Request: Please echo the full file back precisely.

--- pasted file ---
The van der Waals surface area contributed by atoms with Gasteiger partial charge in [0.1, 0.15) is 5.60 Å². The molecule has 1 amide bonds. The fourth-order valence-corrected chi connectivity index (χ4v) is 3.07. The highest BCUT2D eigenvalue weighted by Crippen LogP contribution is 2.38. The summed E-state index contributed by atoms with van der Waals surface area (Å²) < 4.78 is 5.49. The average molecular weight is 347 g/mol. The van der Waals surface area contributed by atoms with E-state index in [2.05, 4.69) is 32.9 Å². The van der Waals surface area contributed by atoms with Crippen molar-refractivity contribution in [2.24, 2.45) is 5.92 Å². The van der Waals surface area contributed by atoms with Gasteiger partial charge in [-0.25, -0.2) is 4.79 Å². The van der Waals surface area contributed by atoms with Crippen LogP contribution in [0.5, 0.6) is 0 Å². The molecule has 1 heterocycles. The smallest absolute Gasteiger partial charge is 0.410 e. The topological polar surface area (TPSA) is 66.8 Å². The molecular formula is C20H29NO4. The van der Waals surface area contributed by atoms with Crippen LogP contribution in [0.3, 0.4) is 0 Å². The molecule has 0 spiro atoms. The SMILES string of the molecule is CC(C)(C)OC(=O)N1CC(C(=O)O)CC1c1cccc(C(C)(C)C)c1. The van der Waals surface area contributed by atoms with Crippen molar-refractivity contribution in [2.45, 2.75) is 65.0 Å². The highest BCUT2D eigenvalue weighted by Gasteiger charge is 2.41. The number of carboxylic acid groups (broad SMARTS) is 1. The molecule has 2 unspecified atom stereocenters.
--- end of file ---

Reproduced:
The van der Waals surface area contributed by atoms with Gasteiger partial charge in [0.1, 0.15) is 5.60 Å². The molecule has 1 amide bonds. The fourth-order valence-corrected chi connectivity index (χ4v) is 3.07. The highest BCUT2D eigenvalue weighted by Crippen LogP contribution is 2.38. The summed E-state index contributed by atoms with van der Waals surface area (Å²) < 4.78 is 5.49. The average molecular weight is 347 g/mol. The van der Waals surface area contributed by atoms with E-state index in [2.05, 4.69) is 32.9 Å². The van der Waals surface area contributed by atoms with Crippen molar-refractivity contribution in [2.24, 2.45) is 5.92 Å². The van der Waals surface area contributed by atoms with Gasteiger partial charge in [-0.25, -0.2) is 4.79 Å². The van der Waals surface area contributed by atoms with Crippen LogP contribution in [0.5, 0.6) is 0 Å². The molecule has 1 heterocycles. The smallest absolute Gasteiger partial charge is 0.410 e. The topological polar surface area (TPSA) is 66.8 Å². The molecular formula is C20H29NO4. The van der Waals surface area contributed by atoms with Crippen LogP contribution in [0.3, 0.4) is 0 Å². The molecule has 0 spiro atoms. The SMILES string of the molecule is CC(C)(C)OC(=O)N1CC(C(=O)O)CC1c1cccc(C(C)(C)C)c1. The van der Waals surface area contributed by atoms with Crippen molar-refractivity contribution in [2.45, 2.75) is 65.0 Å². The highest BCUT2D eigenvalue weighted by Gasteiger charge is 2.41. The number of carboxylic acid groups (broad SMARTS) is 1. The molecule has 2 unspecified atom stereocenters.